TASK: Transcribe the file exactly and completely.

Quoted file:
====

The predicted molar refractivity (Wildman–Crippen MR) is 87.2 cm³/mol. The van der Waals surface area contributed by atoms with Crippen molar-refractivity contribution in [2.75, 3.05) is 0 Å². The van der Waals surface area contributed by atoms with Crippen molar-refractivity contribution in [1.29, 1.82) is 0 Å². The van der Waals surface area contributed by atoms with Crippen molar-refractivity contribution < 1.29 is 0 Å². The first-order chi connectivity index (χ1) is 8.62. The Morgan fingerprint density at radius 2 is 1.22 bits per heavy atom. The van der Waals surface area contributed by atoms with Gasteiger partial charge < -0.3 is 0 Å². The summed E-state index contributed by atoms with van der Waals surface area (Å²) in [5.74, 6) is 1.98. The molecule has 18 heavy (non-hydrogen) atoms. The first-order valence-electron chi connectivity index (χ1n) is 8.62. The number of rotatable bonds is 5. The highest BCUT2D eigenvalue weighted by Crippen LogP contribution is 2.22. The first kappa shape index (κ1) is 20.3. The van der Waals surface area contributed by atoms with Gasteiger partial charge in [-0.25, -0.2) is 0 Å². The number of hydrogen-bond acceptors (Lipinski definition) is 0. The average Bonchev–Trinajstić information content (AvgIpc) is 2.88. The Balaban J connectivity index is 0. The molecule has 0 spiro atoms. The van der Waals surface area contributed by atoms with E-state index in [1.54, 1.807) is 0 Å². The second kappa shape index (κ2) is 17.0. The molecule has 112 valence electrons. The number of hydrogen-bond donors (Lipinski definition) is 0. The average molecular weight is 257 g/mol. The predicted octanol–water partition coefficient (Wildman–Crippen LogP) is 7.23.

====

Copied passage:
The predicted molar refractivity (Wildman–Crippen MR) is 87.2 cm³/mol. The van der Waals surface area contributed by atoms with Crippen molar-refractivity contribution in [2.75, 3.05) is 0 Å². The van der Waals surface area contributed by atoms with Crippen molar-refractivity contribution in [1.29, 1.82) is 0 Å². The van der Waals surface area contributed by atoms with Crippen molar-refractivity contribution < 1.29 is 0 Å². The first-order chi connectivity index (χ1) is 8.62. The Morgan fingerprint density at radius 2 is 1.22 bits per heavy atom. The van der Waals surface area contributed by atoms with Gasteiger partial charge < -0.3 is 0 Å². The summed E-state index contributed by atoms with van der Waals surface area (Å²) in [5.74, 6) is 1.98. The molecule has 18 heavy (non-hydrogen) atoms. The first-order valence-electron chi connectivity index (χ1n) is 8.62. The number of rotatable bonds is 5. The highest BCUT2D eigenvalue weighted by Crippen LogP contribution is 2.22. The first kappa shape index (κ1) is 20.3. The van der Waals surface area contributed by atoms with Gasteiger partial charge in [-0.25, -0.2) is 0 Å². The number of hydrogen-bond acceptors (Lipinski definition) is 0. The average Bonchev–Trinajstić information content (AvgIpc) is 2.88. The Balaban J connectivity index is 0. The molecule has 0 spiro atoms. The van der Waals surface area contributed by atoms with E-state index in [1.54, 1.807) is 0 Å². The second kappa shape index (κ2) is 17.0. The molecule has 112 valence electrons. The number of hydrogen-bond donors (Lipinski definition) is 0. The average molecular weight is 257 g/mol. The predicted octanol–water partition coefficient (Wildman–Crippen LogP) is 7.23.